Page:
In 2005, the Smiths, along with RRM Design, introduced their proposal, which reflected a commitment to land preservation and a desire to keep the property true to the rural character of Atascadero while adding to the city’s vitality and livelihood. Originally subdivided by the E.G. Lewis & Company as part of the Atascadero Colony, today there are 452 existing lots that have shares in the Atascadero Mutual Water Company, like the existing colony lots.
The Smith plan entails retaining 70 percent of the property for open space, making that space accessible to the public with 16 miles of unpaved and multi-use trails, which would include an equestrian staging area, and a public park. To help offset a housing shortage and to bolster Atascadero’s economy, the plan calls for mixed housing, a village commercial center, a resort hotel and a dude ranch.
Seeing the benefits to Atascadero, the city identified the property for future city expansion in its June 2002 City General Plan Update. A new reconfigured plan the Smiths have suggested incorporates features requested by the city, including a variety of housing types, affordable housing and a highway commercial development.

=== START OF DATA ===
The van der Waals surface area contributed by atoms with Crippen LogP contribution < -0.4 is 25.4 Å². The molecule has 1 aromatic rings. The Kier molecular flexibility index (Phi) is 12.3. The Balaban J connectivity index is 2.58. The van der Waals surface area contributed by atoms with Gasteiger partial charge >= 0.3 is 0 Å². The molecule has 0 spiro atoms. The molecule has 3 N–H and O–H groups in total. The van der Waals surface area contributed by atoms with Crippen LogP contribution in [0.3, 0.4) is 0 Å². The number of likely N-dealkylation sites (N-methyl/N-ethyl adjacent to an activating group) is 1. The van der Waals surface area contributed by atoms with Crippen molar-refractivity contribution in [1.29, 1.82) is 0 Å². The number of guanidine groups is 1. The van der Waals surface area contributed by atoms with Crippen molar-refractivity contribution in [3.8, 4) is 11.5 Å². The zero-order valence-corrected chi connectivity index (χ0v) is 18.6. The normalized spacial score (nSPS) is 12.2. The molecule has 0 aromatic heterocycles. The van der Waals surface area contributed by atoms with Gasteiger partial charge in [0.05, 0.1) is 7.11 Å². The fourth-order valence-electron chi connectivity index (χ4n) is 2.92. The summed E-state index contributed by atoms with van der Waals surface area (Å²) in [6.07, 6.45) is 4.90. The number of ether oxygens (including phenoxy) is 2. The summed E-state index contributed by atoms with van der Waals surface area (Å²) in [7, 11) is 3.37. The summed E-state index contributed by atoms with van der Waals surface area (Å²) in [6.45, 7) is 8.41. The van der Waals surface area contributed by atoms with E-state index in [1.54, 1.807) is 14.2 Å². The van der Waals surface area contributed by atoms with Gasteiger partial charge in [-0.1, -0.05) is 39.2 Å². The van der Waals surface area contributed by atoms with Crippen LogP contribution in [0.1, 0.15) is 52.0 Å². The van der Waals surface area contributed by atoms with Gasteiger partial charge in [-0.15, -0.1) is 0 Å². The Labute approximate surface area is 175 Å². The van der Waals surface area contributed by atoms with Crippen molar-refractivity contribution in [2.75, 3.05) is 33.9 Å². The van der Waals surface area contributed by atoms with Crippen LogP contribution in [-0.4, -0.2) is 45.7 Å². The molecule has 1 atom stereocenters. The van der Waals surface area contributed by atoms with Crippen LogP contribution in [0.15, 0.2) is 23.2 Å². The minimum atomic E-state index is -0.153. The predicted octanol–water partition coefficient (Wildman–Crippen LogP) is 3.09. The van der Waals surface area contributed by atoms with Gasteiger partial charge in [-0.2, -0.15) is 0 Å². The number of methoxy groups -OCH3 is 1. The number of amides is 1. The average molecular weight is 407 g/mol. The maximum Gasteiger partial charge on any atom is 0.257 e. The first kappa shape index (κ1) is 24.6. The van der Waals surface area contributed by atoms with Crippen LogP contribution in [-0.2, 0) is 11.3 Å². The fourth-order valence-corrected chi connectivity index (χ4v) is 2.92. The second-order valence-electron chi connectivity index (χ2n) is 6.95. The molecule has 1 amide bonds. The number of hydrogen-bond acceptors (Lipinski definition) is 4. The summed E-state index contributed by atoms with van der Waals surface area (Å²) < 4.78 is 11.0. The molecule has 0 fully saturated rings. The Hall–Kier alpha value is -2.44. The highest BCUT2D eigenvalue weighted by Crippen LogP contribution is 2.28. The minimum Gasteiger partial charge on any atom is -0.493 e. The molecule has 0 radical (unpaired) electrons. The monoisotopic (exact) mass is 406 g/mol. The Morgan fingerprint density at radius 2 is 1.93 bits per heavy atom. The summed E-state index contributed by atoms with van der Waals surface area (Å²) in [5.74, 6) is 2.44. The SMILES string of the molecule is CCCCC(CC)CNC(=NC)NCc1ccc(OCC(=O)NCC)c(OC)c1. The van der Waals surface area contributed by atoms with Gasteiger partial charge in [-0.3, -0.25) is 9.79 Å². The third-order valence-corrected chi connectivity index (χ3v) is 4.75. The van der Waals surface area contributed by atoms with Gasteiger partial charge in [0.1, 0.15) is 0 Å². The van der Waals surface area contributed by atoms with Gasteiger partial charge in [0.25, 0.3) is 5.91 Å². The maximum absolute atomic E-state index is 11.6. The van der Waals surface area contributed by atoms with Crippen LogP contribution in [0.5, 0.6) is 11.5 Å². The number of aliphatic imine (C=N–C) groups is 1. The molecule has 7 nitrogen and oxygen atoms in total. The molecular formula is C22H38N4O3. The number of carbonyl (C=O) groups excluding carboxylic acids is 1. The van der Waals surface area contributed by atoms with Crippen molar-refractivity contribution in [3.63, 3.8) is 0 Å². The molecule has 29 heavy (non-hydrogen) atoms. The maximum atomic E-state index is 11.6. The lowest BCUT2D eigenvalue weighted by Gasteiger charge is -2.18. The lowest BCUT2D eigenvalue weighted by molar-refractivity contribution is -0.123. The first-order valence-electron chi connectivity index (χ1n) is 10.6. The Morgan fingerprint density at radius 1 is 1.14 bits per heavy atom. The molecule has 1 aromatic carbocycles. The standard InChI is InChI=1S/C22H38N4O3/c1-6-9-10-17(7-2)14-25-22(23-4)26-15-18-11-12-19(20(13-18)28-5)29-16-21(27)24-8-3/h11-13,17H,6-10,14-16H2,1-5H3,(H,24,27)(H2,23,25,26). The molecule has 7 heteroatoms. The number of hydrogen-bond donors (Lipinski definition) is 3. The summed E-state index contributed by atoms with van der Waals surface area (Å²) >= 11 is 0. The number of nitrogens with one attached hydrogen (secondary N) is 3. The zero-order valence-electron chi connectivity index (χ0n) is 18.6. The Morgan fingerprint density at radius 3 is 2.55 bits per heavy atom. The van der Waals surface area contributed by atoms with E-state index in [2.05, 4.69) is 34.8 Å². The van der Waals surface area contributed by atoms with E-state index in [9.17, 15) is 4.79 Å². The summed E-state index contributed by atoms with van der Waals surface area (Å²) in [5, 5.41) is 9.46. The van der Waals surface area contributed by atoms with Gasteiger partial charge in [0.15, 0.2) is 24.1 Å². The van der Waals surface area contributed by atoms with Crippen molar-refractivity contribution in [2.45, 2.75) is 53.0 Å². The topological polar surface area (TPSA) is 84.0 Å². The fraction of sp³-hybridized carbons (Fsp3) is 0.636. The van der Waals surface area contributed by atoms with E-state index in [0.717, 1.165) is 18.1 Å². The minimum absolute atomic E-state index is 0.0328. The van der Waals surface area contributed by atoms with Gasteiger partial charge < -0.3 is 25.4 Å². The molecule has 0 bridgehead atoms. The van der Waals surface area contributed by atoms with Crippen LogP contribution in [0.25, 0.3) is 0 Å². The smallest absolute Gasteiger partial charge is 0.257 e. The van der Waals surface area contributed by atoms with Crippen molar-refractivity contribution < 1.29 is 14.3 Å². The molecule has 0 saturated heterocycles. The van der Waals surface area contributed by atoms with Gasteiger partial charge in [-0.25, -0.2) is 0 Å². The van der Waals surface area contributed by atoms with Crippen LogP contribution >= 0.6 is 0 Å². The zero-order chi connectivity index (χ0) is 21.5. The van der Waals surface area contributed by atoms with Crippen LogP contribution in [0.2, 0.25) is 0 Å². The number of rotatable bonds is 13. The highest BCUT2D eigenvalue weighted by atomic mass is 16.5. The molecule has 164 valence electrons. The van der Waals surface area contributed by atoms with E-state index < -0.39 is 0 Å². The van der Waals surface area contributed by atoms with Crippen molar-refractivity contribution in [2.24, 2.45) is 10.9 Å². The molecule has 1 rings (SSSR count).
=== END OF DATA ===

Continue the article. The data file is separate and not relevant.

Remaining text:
The proposal includes:
The night sky will be protected by using streetlights only as required for safety at ranch intersections. There will be standards, requiring architecture, fencing and landscaping reflect a rural style. Most residences will be built on lots an acre or larger.
With so much open space preserved, cattle and sheep will remain a fixture of the landscape, as will wildlife habitat. Eagles will continue to fly and nest, while turkeys, deer and other animals roam the property. Native California trees, open grass land and creeks will dominate the look and feel of the ranch.
To offer another look at the balance, the city of Atascadero currently features 10,737 homes and 26.2 miles (or 16,800 acres) of land, or around 410 dwelling units per square mile. If the Eagle Ranch were annexed, it would add 5.5 square miles and approximately 3,500 acres of land to Atascadero– an increase of 21 percent – with an average of 7 homes per square mile. The remaining land would be permanent open space.
For a more detailed look at the Smiths’ vison for Eagle Ranch, review the following links: